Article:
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small.planes
07-23-2009, 07:36 AM
Morning all,
I need to bond some 0.5mm nitrile rubber to black plastic sheet.
Which plastic is as yet undecided on one end, and likely to be SLS Nylon on the other end. Id prefer Black plastic. This is to make a rubber bellows to seal out stray light and dust form in front of a lens.

Ive tried a few googles, but Im having a hard time coming up with an actual adhesive to do this. because I could do with having black plastic my options seem limited to acetal / UHMWPE in easily available plastics. (not easy to glue...)
The part is a flat plate 6mm thick.

Any suggestions gratefully recieved

cheers

Dave

beanbag
07-23-2009, 07:53 AM
I know that 3M has a glue that is specifically for nitrile rubber.
I think it was this, but I'm not sure.

http://www.shop3m.com/3m-scotch-weld-nitrile-high-performance-rubber-and-gasket-adhesive-847-mlkbrtv5t5.html

Sometimes, glues might have nitrile in the name, but that doesn't necessarily mean it bonds to them.
Not sure about the plastic end. You might want to give them a call as they are pretty knowledgeable.

JABautsch
07-23-2009, 09:06 AM
Try this site. It may provide the information you need.

http://www.thistothat.com/

It's basically a site to glue anything to anything.

Circlip
07-23-2009, 09:32 AM
Just checked rubber to plastic on the chart, if the "Barge Glue" recommended is the same stuff we used to glue speaker cloths to frets with, it's like the proverbial sh!t to a blanket. A glue sniffers dream.

Regards Ian.

PTSideshow
07-23-2009, 10:56 AM
http://tech-bond.net/
Just about anything to anything
http://www.beacon1.com/
http://www.weldbondusa.com/
http://www.naturalhandyman.com/iip/infadh/infgoo.html
http://www.biosafe-inc.com/e6000.htm

And the grandaddy of glue advice sites as already been mentioned
http://www.thistothat.com/

If you can't find among those you probably can't glue it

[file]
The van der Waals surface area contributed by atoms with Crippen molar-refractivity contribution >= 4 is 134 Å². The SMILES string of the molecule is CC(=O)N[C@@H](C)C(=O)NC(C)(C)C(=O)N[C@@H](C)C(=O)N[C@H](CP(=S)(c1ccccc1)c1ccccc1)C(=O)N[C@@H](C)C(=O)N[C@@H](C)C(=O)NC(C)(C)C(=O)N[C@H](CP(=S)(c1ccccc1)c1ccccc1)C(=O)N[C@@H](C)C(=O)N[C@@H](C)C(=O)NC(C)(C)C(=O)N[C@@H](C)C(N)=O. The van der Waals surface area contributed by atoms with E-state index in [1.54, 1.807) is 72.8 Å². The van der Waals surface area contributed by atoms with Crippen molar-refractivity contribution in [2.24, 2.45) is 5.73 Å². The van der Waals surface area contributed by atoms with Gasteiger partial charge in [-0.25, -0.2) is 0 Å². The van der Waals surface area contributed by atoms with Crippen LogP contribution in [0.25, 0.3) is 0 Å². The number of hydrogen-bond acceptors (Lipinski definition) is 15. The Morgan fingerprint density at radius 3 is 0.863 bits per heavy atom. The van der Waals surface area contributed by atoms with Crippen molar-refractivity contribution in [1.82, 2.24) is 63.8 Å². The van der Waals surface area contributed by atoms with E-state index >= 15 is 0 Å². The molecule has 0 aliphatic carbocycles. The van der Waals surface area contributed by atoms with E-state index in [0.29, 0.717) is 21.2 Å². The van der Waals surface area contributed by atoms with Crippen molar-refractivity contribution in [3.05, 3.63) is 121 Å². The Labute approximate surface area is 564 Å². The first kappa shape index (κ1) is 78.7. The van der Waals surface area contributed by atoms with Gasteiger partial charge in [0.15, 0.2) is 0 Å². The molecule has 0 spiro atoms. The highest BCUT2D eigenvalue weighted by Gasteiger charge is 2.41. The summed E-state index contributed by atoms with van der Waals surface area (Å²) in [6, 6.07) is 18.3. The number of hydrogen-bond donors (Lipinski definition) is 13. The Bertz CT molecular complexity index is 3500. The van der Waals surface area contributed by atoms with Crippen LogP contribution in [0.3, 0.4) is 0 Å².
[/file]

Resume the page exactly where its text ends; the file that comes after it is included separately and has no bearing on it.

:D

Evan
07-23-2009, 11:54 AM
Loctite "All plastics" works very well. It will even glue teflon as I have found in my experiments. Bond shear strength is around 4000 to 6000 psi.

http://www.loctiteproducts.com/products/detail.asp?catid=15&subid=168&plid=661

UK link

http://www.ciao.co.uk/Loctite_Super_Glue_All_Plastics__6591168

small.planes
07-23-2009, 03:10 PM
thanks all, got some pointers now :)

shame the loctite doesnt appear to be available in bigger bottles

Dave

Evan
07-23-2009, 03:39 PM
Acetal glues just fine with ordinary cyanoacrylate adhesives. You can buy those by the gallon. I imagine that the Loctite product is available in larger quantities if you check with a distributor.

Alistair Hosie
07-23-2009, 04:01 PM
Where do you get cyanoacrylate glue by the gallon Evan?Alistair

darryl
07-23-2009, 05:09 PM
You can get larger quantities of CA at woodworking supply places that cater to industry. We used it to assemble crown molding, and it's good stuff. Ours came with a spray can of accelerator. It was a fairly handy way to hold things together.

Hobby shops used to sell larger quantities as well, I think one name for it was Zap.

Evan
07-24-2009, 12:20 AM
As I said earlier you can buy large quantities from a distributor. Loctite products for instance are avialable in up to 2 kilogram bottles int the range of 800 to 900 dollars. That works out to less than 50 cents per gram as opposed to the usual retail price in consumer packages of around $2 per gram for Loctite products. Smaller quantites are also available with many of the products in 1 lb bottles for $150 to $200. Loctite is high priced though.

http://www.ellsworth.com/display/productlisting.html?vendorID=155&productLineID=12&subCategoryID=34&PageNumber=-1&Tab=Products

The Chinese are making very good glues lately. It seems they have a particularly high level of expertise in the chemical and biochemical industries. DX sells 20 gram bottles of cyanoacrylate glue for $1.81 usd.

small.planes
07-24-2009, 08:29 AM
Im not sure why I didnt think of CA... but anyway I glued some test pieces last night and the ordinary CA we have here works fine. Plenty strong enough :)

thanks all

Dave

Evan
07-24-2009, 10:25 AM
Don't put the bellows anyplace near a lens untill the CA has had a chance to very completely outgas. Leave it well aways for several hours or else you run a high risk of fogging the optics. Trust me, I know from experience. :rolleyes:

small.planes
07-24-2009, 03:35 PM
That would be the white traces you get from CA sometimes I assume.
Ill try not to b**ger the optics, the Projectors are not cheap, about 5K ea IIRC, and similarly the camera lenses are not cheap either....

Dave